26 July ~ What do football fans enjoy seeing most, aside from goals for their team? The couple of pre-season friendlies I've been to this summer were fairly typical of what I usually witness during a season, in that moments that drew most applause involved skill – a player in possession beating an opponent, quick interchanges of passing, accurate shots forcing goalkeepers to make diving saves. The physical engagement that is reckoned to be one of the essential characteristics of English football – players getting stuck into tackles and visibly expending energy throughout the game – rarely stirs spectators in quite the same way.
This wouldn't be a revelation to anyone who stood among football crowds on a regular basis. But some football pundits see things differently, as was demonstrated in the fallout from England's latest World Cup flop. After the debacle in South Africa, various suggestions were put forward for how our football might be improved. There seems to be common agreement about the need for better coaching systems and for having young players focus on developing their skills rather than playing competitive matches.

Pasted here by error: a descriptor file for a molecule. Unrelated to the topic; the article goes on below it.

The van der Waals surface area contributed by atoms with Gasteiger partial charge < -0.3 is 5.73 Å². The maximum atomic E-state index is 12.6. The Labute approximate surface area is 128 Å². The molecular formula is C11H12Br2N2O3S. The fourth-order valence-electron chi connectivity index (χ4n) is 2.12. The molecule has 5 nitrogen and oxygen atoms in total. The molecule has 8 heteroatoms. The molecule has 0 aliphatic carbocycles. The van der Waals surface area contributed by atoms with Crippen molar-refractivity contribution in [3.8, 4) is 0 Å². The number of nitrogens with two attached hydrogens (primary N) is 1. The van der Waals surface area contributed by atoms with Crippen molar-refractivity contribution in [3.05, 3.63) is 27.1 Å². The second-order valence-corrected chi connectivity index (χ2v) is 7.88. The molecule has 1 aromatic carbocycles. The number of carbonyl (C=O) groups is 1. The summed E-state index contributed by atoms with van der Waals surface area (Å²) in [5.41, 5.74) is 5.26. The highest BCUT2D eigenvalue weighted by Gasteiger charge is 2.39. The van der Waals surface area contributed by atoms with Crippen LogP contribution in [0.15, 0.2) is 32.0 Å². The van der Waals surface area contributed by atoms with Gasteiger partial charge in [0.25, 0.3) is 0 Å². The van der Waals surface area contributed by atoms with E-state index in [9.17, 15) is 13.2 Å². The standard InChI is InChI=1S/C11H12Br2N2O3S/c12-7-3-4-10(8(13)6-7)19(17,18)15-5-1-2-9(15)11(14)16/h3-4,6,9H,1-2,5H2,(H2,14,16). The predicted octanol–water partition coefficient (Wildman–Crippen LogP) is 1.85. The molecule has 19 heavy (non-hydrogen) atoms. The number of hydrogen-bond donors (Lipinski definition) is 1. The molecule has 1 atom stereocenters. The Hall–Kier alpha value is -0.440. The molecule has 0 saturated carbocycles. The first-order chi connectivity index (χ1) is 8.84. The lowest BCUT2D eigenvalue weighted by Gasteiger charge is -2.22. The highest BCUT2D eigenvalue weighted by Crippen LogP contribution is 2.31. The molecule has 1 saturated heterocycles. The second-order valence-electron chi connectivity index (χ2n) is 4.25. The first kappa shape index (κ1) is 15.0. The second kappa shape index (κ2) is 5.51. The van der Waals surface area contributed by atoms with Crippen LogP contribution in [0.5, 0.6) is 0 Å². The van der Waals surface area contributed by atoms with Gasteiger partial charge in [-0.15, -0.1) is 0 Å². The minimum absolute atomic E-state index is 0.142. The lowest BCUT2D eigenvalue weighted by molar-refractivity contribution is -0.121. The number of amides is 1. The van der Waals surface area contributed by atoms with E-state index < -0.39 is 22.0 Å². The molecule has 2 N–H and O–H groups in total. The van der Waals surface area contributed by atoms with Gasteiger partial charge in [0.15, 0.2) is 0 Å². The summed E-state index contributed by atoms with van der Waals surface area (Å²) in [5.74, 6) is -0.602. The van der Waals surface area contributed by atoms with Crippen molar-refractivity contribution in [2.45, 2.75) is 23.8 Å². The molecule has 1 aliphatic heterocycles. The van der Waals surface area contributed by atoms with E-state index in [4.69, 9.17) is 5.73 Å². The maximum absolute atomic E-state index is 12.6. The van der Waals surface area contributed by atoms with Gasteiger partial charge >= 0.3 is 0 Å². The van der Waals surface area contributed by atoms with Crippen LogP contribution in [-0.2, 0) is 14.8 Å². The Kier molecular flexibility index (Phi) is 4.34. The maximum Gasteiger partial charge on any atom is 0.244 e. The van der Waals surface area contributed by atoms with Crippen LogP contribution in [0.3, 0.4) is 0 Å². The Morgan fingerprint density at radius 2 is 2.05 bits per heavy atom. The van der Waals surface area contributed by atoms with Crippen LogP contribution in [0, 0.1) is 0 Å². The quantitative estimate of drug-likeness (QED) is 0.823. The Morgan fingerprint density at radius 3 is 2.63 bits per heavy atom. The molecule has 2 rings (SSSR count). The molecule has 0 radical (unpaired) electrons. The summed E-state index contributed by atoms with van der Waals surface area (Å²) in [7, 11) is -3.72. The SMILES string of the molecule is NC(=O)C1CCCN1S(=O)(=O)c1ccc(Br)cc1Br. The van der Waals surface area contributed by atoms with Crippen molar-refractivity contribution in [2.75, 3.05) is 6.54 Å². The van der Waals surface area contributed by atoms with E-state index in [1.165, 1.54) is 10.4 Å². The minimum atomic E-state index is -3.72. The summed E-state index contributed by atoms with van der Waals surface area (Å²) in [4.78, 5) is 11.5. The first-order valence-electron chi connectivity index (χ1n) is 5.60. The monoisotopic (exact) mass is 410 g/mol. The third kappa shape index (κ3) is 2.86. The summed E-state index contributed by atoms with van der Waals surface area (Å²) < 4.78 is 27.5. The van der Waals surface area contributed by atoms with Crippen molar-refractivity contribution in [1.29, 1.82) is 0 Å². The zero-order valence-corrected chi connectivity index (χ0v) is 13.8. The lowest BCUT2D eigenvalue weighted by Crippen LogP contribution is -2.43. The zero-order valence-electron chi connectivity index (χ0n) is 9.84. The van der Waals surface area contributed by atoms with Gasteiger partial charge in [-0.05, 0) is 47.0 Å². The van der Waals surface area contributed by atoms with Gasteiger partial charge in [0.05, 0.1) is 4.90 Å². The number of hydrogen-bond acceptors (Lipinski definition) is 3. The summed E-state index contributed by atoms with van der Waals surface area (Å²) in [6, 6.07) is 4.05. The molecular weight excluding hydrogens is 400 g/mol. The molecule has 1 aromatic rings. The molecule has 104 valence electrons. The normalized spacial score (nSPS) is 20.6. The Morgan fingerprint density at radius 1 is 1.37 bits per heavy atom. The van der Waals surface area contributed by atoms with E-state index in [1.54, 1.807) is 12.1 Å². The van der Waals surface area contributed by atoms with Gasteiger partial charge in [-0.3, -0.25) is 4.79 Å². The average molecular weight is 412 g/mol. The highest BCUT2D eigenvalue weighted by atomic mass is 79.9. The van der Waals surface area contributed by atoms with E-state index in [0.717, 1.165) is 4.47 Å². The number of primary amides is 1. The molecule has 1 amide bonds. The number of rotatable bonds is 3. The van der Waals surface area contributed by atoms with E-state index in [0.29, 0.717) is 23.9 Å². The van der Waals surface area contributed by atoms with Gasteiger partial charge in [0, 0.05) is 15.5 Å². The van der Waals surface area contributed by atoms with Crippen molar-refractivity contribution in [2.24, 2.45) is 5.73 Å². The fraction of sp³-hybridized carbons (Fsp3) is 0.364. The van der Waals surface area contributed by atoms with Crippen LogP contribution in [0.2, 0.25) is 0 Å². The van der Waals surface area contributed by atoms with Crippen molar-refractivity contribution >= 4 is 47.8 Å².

Yet there was often a note of caution among media commentators. Would the fans stand for it? Ideas imported from elsewhere about the game should be played are all very well and would help the international team in major tournaments. But would they be well received by the paying customers who apparently spend most of their matchdays shouting "Tackle him!" and "Get rid of it!"?
This argument isn't new, of course. It's an old standby for managers who like to play direct football. At the upper end of each division, the "footballing" teams will nearly always outnumber those regarded as "hoofers". But when the latter approach is successful, it's often hailed as somehow innately English, our "natural" style of play, plain and simple, meat and two veg. It's understandable that supporters will get behind their team when it works, especially if they had previously endured a long period without success.
But that doesn't mean that that always like it, nor that they wouldn't prefer to see more skilful play. If there is resistance to improving the way we go about playing the game, it comes primarily from managers and coaches who don't know any better. The fans would stand for it all right. Richard Huston